An interesting view of events around the last minute ‘pull’ of the PREVAIL study from the ACC program last weekend.

Old CardioBrief

The biggest story at the American College of Cardiology meeting last week was the missing story. As reported here and just about everywhere else, the PREVAIL trial, probably the most-anticipated late-breaker of the meeting, was pulled from the program at the last minute by the ACC leadership after Boston Scientific broke the embargo by issuing a press release several hours before the scheduled presentation.

To understand this event we first need to know what happened in the week before the ACC. And there’s a major gap in the story that has not come out before that I think holds the key to a full understanding of the story.

More than a week before the scheduled presentation I received an email invitation from a PR firm representing Boston Scientific:

“If you have any interest in speaking about the trial under embargo with Dr. Ken Stein, chief medical officer, Cardiac Rhythm Management, Boston…

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Dear Will,

Thank you for registering to attend ACC.13, March 9-11 in San Francisco.

Our records indicate that you signed up to participate in the 5K CardioSource Fun Run event, scheduled for Monday, March 11, 2013. We are writing to inform you that this event has been cancelled due to liability issues caused by the change in Daylight Savings Time while we are in San Francisco which has impacted our ability to effectively manage the run.  We apologize for any inconvenience, and look forward to welcoming you to ACC.13.


The ACC Registration Team

When I started blogging about a year ago I made the un-bold decision that I would keep by blog and the associate twitter account anonymous. It wasn’t a real attempt at anonymity and in fact has become a bit of a joke. The identity of @LastCardiology is one of the worst kept secrets amongst my peers!

That being said, the decision not to link my name to the blog did have some basis.

Firstly, I was at the time responsible for convening a large medical scientific meeting – probably the largest in the country in terms of attendance and budget. The meeting, its brand and its outcome – whilst a matter of great interest to me – really belong to the learned society of which I am a member. Consequently, whilst wanting to help promote the merits of the meeting I had no desire to use that as a cheap source of publicity for my own online activity and even less desire to see something that I might write have a negative impact on the outcome of the meeting.

Secondly, I was at the time somewhat taken by the multitude of blogposts on the risks of social media to the practice medical professionals and being new to the game, it was not my desire to run the gauntlet of this potentially perilous activity.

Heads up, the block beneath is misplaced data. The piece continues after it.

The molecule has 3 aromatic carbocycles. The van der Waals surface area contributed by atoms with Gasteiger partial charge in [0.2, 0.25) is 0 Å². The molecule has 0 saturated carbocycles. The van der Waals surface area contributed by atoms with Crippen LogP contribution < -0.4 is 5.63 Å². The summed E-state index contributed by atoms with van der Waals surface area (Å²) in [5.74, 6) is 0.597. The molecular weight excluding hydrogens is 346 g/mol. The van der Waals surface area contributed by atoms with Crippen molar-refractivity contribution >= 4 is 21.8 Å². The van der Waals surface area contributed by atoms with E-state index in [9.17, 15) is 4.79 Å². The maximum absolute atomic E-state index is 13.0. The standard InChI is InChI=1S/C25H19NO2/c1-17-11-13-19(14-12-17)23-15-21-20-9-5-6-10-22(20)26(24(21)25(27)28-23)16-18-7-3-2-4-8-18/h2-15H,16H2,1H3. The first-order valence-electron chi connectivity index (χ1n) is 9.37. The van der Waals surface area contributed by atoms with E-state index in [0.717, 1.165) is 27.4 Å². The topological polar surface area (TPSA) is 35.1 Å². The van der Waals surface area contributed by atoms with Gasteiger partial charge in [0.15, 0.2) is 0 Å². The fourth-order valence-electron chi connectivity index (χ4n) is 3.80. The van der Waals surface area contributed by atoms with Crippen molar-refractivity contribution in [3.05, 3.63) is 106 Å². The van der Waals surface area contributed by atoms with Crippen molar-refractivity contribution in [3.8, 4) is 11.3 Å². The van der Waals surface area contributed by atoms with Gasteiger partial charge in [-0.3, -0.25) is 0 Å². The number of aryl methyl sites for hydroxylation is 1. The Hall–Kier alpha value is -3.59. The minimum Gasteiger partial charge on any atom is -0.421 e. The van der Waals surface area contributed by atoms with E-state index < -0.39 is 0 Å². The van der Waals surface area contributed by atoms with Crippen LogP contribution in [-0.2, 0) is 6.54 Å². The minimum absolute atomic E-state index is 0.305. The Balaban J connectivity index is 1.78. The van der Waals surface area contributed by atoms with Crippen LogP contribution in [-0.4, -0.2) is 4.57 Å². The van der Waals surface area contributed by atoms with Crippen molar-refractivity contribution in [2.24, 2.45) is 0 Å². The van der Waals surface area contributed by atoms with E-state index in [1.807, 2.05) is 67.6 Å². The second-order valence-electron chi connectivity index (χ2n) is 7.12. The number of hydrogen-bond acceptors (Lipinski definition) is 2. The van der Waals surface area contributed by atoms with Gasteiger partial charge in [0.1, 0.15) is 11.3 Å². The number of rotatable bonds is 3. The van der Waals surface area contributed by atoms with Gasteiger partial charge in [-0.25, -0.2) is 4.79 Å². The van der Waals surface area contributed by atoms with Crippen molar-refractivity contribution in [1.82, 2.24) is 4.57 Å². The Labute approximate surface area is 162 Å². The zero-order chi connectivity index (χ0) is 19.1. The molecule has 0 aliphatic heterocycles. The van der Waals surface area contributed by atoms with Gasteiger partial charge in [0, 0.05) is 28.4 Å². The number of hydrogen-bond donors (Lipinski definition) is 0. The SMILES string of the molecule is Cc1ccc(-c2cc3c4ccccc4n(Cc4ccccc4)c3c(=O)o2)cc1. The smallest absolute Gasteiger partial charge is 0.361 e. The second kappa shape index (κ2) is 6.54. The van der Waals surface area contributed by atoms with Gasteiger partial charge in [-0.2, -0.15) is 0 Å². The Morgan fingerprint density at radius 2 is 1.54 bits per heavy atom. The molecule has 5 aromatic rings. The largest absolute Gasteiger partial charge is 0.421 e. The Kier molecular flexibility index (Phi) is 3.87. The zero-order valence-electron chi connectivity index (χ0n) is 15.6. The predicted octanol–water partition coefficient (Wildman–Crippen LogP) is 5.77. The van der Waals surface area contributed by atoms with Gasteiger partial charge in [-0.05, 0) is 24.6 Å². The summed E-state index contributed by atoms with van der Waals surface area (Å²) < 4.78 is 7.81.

So almost a year on, with the meeting successfully out of the way and a considerably better feel for the risks and benefits of ‘the social media’ I was just about to lower my guard and formally blow the (laughably transparent) veil of anonymity away from my blog.

And then this…

‘Preliminary Consultation Paper on Social Media Policy’ from the Australian Health Practitioner Regulation Authority (AHPRA).

Above all, as a researcher as well as a clinician, I had begun to feel that the the social media had a compelling role in the future dissemination, promotion and integration of research activity. And there’s the rub. If as a clinician/researcher I am ‘out there’ promoting the merits of the clinical research of our group, cross blogging positive editorial comment, extolling the virtue of translating the findings of our work into daily clinical practice – will I fall foul of the law as interpreted by AHPRA?

After all…

‘The definition of advertising under the Advertising Guidelines is broad…’


A person advertising a regulated health service may contravene the National Law even if they are not themselves a registered health practitioner. As a result, a person may be found to have ‘advertised’ a health service even though they did not intend to advertise or promote their health service.’

Above all,

‘Testimonials, or comments that may amount to testimonials, made on social media sites by patients or other people may contravene the National Law and expose the registered health practitioner and/or the holder of the social networking account to liability.’

To me, the document appears uniformly negative, short-sighted, misguided and even somewhat paranoid. The sort of thing that one might have read in the tabloid press concerning the perils of the ‘information super highway’… about 15 years ago.